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Organizing Organelles

How do cells organize proteins without membranes? St. Jude scientists unlock the mysteries of liquid-liquid phase separation.

By Erin Podolak; Photos by Peter Barta and Seth Dixon

The first step of organization involves sorting — picture shirts on one side of your closet, pants on the other. This process also applies to cells. They need to stay organized to efficiently accomplish various tasks.

Cells find ways to sort and separate proteins and other cell components. They do that through liquid-liquid phase separation (LLPS). It’s the same process that governs the way oil forms droplets in water.

Organelles are bodies within a cell that are surrounded by membranes and serve specific functions. Cell biologists have long known that alongside traditional organelles there were cellular bodies without membranes. No one had an explanation for these membraneless organelles. Then, a decade ago, things changed. Membraneless organelles were found to behave like liquid droplets. LLPS was proposed to explain how a cell organizes certain proteins without enclosing them in a membrane.


“This field went unappreciated for years,” says J. Paul Taylor, PhD, St. Jude Cell and Molecular Biology chair. “But once we started to look at liquid-liquid phase separation, just about every scientist studying any biological process realized this is relevant to their work.”

Now, researchers are studying LLPS to better understand membraneless organelles, the functions they serve and how errors in this process play a role in disease.

J. Paul Taylor, PhD

J. Paul Taylor, PhD

Richard Kriwacki, PhD

Richard Kriwacki, PhD

Tanja Mittag and Amandine Molliex

Tanja Mittag, PhD (at left)


Big Ideas Shape New Field

Richard Kriwacki, PhD, of St. Jude Structural Biology studies a membraneless organelle called the nucleolus. He discovered how the nucleolus produces molecular machines called ribosomes using LLPS.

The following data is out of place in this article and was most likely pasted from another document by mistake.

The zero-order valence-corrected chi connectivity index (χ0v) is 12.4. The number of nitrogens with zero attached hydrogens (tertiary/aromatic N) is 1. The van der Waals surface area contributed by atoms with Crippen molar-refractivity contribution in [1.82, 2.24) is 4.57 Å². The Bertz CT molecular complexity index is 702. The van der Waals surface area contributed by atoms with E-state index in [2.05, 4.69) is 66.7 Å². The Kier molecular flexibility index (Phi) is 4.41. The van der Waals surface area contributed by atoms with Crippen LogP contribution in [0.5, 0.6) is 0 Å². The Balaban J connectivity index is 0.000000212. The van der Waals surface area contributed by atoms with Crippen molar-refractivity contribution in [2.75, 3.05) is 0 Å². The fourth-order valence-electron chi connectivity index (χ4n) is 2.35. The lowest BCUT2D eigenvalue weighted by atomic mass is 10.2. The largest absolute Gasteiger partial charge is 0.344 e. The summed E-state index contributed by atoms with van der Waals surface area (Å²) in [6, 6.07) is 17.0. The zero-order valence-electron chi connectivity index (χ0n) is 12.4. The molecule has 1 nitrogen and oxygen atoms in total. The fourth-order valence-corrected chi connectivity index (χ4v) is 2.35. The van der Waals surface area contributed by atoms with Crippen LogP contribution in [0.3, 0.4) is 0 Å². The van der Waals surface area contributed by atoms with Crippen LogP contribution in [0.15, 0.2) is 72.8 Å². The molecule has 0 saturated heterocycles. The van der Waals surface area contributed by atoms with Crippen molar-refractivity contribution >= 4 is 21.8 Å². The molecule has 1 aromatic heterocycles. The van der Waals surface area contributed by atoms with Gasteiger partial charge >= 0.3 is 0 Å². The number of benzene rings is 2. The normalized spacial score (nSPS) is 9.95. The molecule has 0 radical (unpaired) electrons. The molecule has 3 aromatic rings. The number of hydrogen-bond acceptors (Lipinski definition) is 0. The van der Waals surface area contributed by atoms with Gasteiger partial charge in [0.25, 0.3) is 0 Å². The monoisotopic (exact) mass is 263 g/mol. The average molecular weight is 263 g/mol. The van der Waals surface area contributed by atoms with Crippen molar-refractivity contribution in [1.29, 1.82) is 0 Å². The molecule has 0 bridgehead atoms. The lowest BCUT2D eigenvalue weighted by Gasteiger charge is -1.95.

The protein and RNA building blocks of the ribosomes are held in a liquid phase by a protein called nucleophosmin through phase separation. This enables the ribosomes’ component proteins and RNA to bind each other properly, allowing ribosome subunits to assemble.

“We revealed the mechanism for how phase separation contributes to a critical biological process,” Kriwacki explains.

Order in Disorder

Tanja Mittag, PhD, of St. Jude Structural Biology seeks to understand how interactions between intrinsically disordered proteins, notable for their lack of structure, can drive LLPS. Mittag and Taylor were among the first to show that an intrinsically disordered region in a protein is enough for it to phase separate. One-third of all proteins are intrinsically disordered. While not all of these easily phase separate, this suggests LLPS may guide the interactions of many more proteins than initially thought.

“This highlights the scale at which liquid-liquid phase separation underlies the inner working of a cell, as well as the importance of intrinsically disordered proteins,” Mittag says. “But we’re only scratching the surface of understanding the driving forces for phase separation and what can happen when these processes go awry.”


We’re only scratching the surface of understanding the driving forces for phase separation and what can happen when these processes go awry.

Tanja Mittag, PhD



Taylor studies neurodegenerative disorders, which have only recently been linked to abnormal phase separation. Mittag and Taylor found that some mutations that underlie neurodegenerative diseases can also drive LLPS. Taylor then showed that some of these mutations can also drive pediatric cancers.

“Mutations can modify the concentration threshold at which phase separations occur,” Taylor says. “Lowering the threshold can make phase separation more likely to happen, disturbing biological processes and at times leading to disease.”

Kriwacki is also studying LLPS in neurodegenerative disorders, providing insight into how the process can contribute to amyotrophic lateral sclerosis (ALS). He is studying abnormal proteins found in abundance in ALS and how undergoing LLPS disturbs the nucleolus and contributes to cell death.

Genes that control cell growth can be hijacked by cancer to allow for uncontrolled development. Mittag recently showed that mutations in the tumor suppressor gene SPOP contribute to cancer by disrupting LLPS.


The phase separation work at St. Jude and elsewhere is rewriting how we understand cell biology. We’re going to need to revise the textbooks.

Richard Kriwacki, PhD


A New Framework

This research provides a framework for scientists to explore how drugs could modify LLPS to achieve therapeutic results.

“It would be like targeting the cell’s abnormal equilibrium to prod it back into balance,” Taylor says.

There is great potential for treatments to target LLPS to modify protein interactions in a cell. But there are also challenges to surmount — like the fleeting nature of phase separation. Still, researchers say they relish the opportunity to work in an up-and-coming field.

 “The phase separation work at St. Jude and elsewhere is rewriting how we understand cell biology,” Kriwacki says. “We’re going to need to revise the textbooks.” 


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